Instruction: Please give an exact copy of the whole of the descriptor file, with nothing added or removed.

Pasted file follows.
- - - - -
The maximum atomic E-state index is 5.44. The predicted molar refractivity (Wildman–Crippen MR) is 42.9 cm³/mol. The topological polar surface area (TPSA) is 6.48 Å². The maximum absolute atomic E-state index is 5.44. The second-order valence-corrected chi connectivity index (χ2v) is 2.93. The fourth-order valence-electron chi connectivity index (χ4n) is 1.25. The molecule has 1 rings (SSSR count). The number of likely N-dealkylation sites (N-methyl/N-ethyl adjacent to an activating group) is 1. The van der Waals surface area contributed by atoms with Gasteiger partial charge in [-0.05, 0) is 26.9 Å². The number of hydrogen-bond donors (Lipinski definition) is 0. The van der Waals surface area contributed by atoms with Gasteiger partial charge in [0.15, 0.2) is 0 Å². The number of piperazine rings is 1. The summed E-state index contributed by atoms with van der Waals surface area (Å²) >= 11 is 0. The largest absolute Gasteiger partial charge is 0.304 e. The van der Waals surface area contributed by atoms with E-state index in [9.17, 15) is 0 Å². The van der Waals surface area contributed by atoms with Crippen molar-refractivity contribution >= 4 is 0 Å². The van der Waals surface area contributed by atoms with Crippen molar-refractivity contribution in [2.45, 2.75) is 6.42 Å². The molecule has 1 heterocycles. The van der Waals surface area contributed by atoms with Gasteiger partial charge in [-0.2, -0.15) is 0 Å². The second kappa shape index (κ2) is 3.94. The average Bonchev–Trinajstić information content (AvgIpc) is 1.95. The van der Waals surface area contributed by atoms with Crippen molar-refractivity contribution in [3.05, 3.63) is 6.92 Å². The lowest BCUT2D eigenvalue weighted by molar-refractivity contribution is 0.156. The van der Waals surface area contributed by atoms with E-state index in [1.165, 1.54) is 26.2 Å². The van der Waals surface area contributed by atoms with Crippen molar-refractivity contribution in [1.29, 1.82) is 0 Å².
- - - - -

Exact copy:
The maximum atomic E-state index is 5.44. The predicted molar refractivity (Wildman–Crippen MR) is 42.9 cm³/mol. The topological polar surface area (TPSA) is 6.48 Å². The maximum absolute atomic E-state index is 5.44. The second-order valence-corrected chi connectivity index (χ2v) is 2.93. The fourth-order valence-electron chi connectivity index (χ4n) is 1.25. The molecule has 1 rings (SSSR count). The number of likely N-dealkylation sites (N-methyl/N-ethyl adjacent to an activating group) is 1. The van der Waals surface area contributed by atoms with Gasteiger partial charge in [-0.05, 0) is 26.9 Å². The number of hydrogen-bond donors (Lipinski definition) is 0. The van der Waals surface area contributed by atoms with Gasteiger partial charge in [0.15, 0.2) is 0 Å². The number of piperazine rings is 1. The summed E-state index contributed by atoms with van der Waals surface area (Å²) >= 11 is 0. The largest absolute Gasteiger partial charge is 0.304 e. The van der Waals surface area contributed by atoms with E-state index in [9.17, 15) is 0 Å². The van der Waals surface area contributed by atoms with Crippen molar-refractivity contribution >= 4 is 0 Å². The van der Waals surface area contributed by atoms with Crippen molar-refractivity contribution in [2.45, 2.75) is 6.42 Å². The molecule has 1 heterocycles. The van der Waals surface area contributed by atoms with Gasteiger partial charge in [-0.2, -0.15) is 0 Å². The second kappa shape index (κ2) is 3.94. The average Bonchev–Trinajstić information content (AvgIpc) is 1.95. The van der Waals surface area contributed by atoms with Crippen molar-refractivity contribution in [3.05, 3.63) is 6.92 Å². The lowest BCUT2D eigenvalue weighted by molar-refractivity contribution is 0.156. The van der Waals surface area contributed by atoms with E-state index in [1.165, 1.54) is 26.2 Å². The van der Waals surface area contributed by atoms with Crippen molar-refractivity contribution in [1.29, 1.82) is 0 Å².